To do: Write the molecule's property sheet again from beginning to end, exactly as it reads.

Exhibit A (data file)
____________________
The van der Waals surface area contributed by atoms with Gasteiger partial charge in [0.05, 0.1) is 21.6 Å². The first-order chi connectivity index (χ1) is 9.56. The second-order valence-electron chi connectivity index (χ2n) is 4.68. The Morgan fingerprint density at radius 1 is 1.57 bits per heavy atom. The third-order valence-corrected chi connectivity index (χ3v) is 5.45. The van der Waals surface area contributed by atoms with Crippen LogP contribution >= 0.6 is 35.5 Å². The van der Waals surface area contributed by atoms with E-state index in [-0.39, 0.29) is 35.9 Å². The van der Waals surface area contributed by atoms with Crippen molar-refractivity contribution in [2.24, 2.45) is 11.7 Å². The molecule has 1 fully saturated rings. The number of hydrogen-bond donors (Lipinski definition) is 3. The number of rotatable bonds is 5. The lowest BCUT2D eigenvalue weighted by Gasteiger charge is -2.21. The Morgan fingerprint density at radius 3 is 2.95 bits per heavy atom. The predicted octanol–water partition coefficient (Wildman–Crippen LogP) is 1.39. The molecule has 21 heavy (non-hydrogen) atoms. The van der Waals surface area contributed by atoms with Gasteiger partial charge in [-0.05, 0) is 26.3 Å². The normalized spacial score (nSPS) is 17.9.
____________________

The van der Waals surface area contributed by atoms with Gasteiger partial charge in [0.05, 0.1) is 21.6 Å². The first-order chi connectivity index (χ1) is 9.56. The second-order valence-electron chi connectivity index (χ2n) is 4.68. The Morgan fingerprint density at radius 1 is 1.57 bits per heavy atom. The third-order valence-corrected chi connectivity index (χ3v) is 5.45. The van der Waals surface area contributed by atoms with Crippen LogP contribution >= 0.6 is 35.5 Å². The van der Waals surface area contributed by atoms with E-state index in [-0.39, 0.29) is 35.9 Å². The van der Waals surface area contributed by atoms with Crippen molar-refractivity contribution in [2.24, 2.45) is 11.7 Å². The molecule has 1 fully saturated rings. The number of hydrogen-bond donors (Lipinski definition) is 3. The number of rotatable bonds is 5. The lowest BCUT2D eigenvalue weighted by Gasteiger charge is -2.21. The Morgan fingerprint density at radius 3 is 2.95 bits per heavy atom. The predicted octanol–water partition coefficient (Wildman–Crippen LogP) is 1.39. The molecule has 21 heavy (non-hydrogen) atoms. The van der Waals surface area contributed by atoms with Gasteiger partial charge in [-0.05, 0) is 26.3 Å². The normalized spacial score (nSPS) is 17.9.